Really good, if not my favorite Hand. Filled with self-destructive characters behaving stupidly in the face of Greater Forces. Filled with Celtic mythology and painting. Includes a beautiful, rapturous description of painters' pigments that I am still thinking about. Recommended for stormy days, late autumn, and fine artists.
Jan 29, 2014 Alicia rated it liked it
I enjoyed this but maybe not as much as I could have. I think maybe a lot of the literary and art references were a little deeper than my shallow knowledge. And then secondly, I felt like it was longer than it really needed to be. I spent half the book trying to understand what was going on and when I did, I mostly just wanted the story to wrap up. I didn't really care about Daniel at all. I get that he was enchanted, but he wasn't an artist to begin with, so I had less sympathy and understandin ...more
What a mess! There were some interesting glimmers throughout, but then the author started going into weird, badly explained fairy stuff. I felt like I was reading a long account of someone's very bad drug trip. If the author had stuck to a past/present account of a mysterious woman who was a muse to an artist, I'd have loved it. Oh well.
Sep 24, 2012 Rosie rated it liked it
I really enjoyed reading this story. It wasn't as suspenseful for me as it could have been, but I really liked the mystery aspect. This story follows three men who are haunted by the specter of the same woman. This woman is from another fairy-like world and is immortal. This is one of those where it's hard to tell what might be really happening, and what may be just in the characters' heads. Whenever I encounter writing like this, I always side with the 'it's really happening' idea. It's just mo ...more
Jan 02, 2014 Julie rated it liked it
This novel has three plot lines running through it, all having to do with the motivations involved with human creativity, most notably, having a muse. The muse in this case turns out to be (spoiler alert) an immortal creature from some sort of parallel universe, who is therefore unattainable by mere mortals. I wish the characters had been more well-developed. I also wished that Hand had avoided the parallel universe angle; there are plenty of artists/writers who have found their human muses to b ...more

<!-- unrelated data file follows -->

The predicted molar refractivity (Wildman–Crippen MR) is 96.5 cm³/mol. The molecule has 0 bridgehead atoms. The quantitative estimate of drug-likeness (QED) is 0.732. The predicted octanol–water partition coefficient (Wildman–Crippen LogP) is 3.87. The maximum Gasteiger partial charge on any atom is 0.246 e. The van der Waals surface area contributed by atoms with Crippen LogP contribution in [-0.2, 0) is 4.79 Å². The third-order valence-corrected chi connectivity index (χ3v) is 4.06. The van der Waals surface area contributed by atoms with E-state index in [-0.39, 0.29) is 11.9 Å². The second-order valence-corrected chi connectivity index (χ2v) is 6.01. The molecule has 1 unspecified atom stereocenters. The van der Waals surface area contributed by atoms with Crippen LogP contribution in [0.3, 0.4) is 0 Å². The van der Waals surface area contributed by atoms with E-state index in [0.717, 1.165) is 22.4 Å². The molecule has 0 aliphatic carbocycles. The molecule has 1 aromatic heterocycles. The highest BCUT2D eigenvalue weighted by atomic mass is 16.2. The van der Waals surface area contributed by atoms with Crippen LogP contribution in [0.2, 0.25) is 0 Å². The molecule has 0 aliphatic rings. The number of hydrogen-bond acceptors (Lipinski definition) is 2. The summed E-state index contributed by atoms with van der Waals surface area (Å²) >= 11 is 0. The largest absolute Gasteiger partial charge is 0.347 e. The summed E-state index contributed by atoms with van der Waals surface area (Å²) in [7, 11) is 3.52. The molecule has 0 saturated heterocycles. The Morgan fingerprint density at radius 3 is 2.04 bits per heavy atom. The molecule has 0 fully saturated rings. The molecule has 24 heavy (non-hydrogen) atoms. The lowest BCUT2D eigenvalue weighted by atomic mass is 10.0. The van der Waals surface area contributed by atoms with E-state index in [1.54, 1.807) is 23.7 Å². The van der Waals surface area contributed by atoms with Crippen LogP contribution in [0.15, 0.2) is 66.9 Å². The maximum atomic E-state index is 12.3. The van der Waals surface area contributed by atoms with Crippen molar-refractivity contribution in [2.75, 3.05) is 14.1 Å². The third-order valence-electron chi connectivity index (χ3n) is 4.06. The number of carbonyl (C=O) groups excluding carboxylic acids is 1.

Fantasy Literature
Jun 11, 2013 Fantasy Literature rated it really liked it
Elizabeth Hand, who famously dealt with the Mother Goddess myth in Waking the Moon and the cult of Dionysus in Black Light, here tackles the subject of the fatal muse: the White Goddess, the lhiannan-sidhe, the Belle Dame Sans Merci.

Mortal Lovedrifts back and forth between several periods of history, between men throughout the years who have fallen under her seductive spell. Along the way there are Hand's usual lush fruit-metaphors and insect-metaphors and jewel-metaphors, and as always her pros
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Endicott Mythic F...: Mortal Love: A Novel 30 44 Nov 17, 2008 07:51AM  
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A New York Times notable and multiple award– winning author, Elizabeth Hand has written seven novels, including the cult classic Waking the Moon, and short-story collections. She is a longtime contributor to numerous publications, including the Washington Post Book World and the Village Voice Literary Supplement. She and her two children divide their time between the coast of Maine and North Londo ...more